How you play your character in the game also has an avert effect on where the storyline will take you. This also happens to be where the good-cop/bad-cop scenario comes into play with True Crime: Streets of LA. By completing objectives such as arresting bad guys without major violence, stopping crazed drivers without killing them, and moving along through the positive storyline arch, your character again will receive badge points that can be used to advance your characters skills (as stated earlier). However, doing bad things, such as not finishing a level successfully will have adverse effects on your gameplay by not allowing you to hone in those special bonus goodies. Participating in other not so-ethical activities can also drop your rating into the bad cop. For example, killing innocent motorists by running them over can take points away from players (even if it is a little gratifying in its own sick way). Roughing up passerby's on the street, making illegal arrests, shooting randomly out your car window, etc., can all lower your score as well, putting your character into the red. Playing the 'bad' cop can be a tad bit therapeutic at times, however, letting you let your hair down while kicking the crap out of a few Los Angelenians a la GTA3…just don't get videotaped.
The developers behind True Crime: Streets of LA did a great job upping the gaming ante with a new an improved graphics engine and overall character/vehicle design. Everything is visually stunning and extremely detailed, from the building to the pedestrian characters, literally blowing away the competition. This is especially true with the multiple vehicular models found in the game. Luxocorp, Corp. used real world auto's to boost their own designs in the game, giving every car found in the game an authentic feel and look. The vehicle damage that accrues in True Crime is also extremely realistic, producing accurate hits, dents, wheel wear, and the like. As with GTA, each vehicle found in the game has its own ups and downs, dealing with handling, speed, power, etc. If you pick up the 69' Firebird, expect raw power with sponge like handling. If you choose to borrow a BMW Roadster, expect power with tight handling, but damaging that beauty is costly. If you get the station wagon, expect to get groceries with the store. Not only that, but a huge music selection made up of current real-world artist from across several genre's back up the soundtrack in a positive way.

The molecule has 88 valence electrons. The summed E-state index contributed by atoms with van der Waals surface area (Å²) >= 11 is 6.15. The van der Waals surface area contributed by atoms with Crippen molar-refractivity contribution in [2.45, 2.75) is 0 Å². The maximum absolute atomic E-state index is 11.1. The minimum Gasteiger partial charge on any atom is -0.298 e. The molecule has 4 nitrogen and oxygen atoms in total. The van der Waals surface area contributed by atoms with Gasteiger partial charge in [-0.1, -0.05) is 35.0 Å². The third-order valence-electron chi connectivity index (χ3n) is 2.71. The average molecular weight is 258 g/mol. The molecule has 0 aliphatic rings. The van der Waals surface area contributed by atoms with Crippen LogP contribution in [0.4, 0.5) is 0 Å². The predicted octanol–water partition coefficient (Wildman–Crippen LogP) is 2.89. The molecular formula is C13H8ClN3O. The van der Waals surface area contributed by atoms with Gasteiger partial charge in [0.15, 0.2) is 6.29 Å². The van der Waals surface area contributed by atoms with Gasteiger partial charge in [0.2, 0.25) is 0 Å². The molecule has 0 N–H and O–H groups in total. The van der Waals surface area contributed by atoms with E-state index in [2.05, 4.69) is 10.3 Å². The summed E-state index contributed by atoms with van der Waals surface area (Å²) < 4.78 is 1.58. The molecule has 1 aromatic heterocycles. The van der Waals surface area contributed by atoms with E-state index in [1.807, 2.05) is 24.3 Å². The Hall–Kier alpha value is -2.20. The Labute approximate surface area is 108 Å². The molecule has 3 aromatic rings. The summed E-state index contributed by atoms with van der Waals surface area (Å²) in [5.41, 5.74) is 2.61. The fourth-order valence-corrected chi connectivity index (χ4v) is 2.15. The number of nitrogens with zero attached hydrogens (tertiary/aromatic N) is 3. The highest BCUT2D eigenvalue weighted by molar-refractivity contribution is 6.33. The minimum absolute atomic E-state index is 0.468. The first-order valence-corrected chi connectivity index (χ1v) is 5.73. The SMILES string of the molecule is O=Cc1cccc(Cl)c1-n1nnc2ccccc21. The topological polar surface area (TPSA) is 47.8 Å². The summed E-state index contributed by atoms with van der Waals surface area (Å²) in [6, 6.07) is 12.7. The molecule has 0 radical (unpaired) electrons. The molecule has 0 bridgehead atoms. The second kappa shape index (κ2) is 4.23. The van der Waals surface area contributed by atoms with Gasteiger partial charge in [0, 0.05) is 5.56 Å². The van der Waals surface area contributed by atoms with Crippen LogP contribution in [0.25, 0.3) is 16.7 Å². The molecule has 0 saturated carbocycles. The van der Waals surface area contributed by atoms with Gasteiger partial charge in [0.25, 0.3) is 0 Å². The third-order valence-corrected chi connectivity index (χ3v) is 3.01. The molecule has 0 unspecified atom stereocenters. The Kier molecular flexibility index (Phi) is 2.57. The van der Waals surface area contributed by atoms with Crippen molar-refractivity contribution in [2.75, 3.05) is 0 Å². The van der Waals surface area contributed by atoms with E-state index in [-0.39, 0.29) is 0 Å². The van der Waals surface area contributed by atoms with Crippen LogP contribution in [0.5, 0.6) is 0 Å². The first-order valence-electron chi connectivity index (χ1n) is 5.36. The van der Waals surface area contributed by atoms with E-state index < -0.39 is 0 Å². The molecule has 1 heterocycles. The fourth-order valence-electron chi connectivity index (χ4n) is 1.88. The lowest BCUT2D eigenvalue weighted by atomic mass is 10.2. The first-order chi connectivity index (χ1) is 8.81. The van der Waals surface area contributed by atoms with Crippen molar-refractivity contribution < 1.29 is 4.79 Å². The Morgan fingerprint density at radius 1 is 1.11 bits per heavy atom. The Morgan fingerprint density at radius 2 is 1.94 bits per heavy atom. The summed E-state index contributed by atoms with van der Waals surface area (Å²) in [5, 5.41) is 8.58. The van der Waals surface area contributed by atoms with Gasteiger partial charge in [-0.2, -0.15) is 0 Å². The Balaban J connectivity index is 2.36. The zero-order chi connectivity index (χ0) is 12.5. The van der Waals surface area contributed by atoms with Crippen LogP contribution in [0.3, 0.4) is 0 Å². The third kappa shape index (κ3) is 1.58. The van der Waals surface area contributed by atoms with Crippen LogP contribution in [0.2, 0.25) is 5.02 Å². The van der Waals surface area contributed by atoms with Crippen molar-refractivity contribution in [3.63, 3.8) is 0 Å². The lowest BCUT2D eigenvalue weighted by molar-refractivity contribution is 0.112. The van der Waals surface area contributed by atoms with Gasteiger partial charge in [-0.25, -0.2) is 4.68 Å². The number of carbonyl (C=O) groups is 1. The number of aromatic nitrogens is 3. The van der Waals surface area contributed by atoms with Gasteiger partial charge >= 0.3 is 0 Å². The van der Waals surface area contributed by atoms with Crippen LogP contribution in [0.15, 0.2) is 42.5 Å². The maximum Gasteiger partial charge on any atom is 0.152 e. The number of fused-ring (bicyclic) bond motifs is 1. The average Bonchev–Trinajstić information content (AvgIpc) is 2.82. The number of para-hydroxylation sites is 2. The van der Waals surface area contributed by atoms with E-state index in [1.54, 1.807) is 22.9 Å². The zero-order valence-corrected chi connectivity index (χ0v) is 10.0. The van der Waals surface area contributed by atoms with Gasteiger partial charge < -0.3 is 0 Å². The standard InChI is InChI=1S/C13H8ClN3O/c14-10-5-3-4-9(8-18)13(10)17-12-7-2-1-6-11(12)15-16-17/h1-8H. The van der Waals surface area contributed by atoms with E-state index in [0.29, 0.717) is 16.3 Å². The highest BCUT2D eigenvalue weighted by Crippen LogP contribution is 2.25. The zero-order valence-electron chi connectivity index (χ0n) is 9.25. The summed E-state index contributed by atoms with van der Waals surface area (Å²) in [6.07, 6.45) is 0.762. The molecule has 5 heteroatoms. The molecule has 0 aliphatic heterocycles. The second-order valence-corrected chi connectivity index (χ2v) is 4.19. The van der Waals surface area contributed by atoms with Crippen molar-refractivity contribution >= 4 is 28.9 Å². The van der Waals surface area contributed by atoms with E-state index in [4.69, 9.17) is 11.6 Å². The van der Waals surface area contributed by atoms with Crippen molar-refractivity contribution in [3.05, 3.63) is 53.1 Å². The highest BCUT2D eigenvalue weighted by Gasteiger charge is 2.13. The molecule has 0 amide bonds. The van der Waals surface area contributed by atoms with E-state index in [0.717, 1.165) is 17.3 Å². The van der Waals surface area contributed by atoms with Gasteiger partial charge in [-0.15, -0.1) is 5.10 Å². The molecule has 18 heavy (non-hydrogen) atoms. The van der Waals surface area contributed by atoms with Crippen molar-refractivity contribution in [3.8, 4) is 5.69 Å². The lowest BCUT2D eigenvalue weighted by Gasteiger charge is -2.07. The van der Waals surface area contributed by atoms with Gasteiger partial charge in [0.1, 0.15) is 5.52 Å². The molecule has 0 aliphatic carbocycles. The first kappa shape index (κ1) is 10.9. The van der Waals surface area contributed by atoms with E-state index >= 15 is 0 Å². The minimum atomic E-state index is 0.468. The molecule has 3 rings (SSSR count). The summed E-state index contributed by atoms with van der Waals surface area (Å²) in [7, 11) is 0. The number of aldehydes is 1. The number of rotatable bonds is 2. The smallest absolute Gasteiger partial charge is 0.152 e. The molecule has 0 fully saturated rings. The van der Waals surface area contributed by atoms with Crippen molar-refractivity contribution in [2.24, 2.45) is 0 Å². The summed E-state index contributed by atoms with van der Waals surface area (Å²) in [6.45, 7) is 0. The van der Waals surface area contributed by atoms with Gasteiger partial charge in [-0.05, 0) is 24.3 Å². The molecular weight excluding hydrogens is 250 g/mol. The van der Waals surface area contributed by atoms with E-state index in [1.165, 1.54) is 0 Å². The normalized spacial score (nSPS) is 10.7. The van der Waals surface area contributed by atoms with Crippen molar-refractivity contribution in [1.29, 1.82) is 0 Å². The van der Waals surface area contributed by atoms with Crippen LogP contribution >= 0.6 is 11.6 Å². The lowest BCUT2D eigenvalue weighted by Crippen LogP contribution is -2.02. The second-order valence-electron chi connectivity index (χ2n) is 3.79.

For the most part I found True Crime: Streets of L.A. to be a decent PC game. Great graphics, fast action, and a diverse area of gaming were all major factors making it a fun game to play. Unfortunately, the experience wasn't the best I've ever played. We had some issues with the combat system, making the combo attack system more of a button mashing fest than anything else. The driving A.I. might have been a little more developed as well: on more than one occasion we'd get stuck behind a Sunday driver stuck running over a poor pedestrian. The non-linear gameplay elements were also less than robust when compared to GTA3. After awhile, driving around L.A. chasing every police alert that jumped up on the radio just didn't seem as fun as stealing cars and creating havoc. We also gave up rather quickly on the whole 'Snoop-Dog' extra game that could be unlocked after picking up the golden dog bones around the city. Half of the time, we were just too bored to drive around aimlessly for the chance to play the part of the Hip-Hop star. This might not be the groundbreaking title that GTA3 was, but then again those are some mighty big shoes to fill. It does, however, provide player's with a fun driving/action combo title that is hard to walk away from.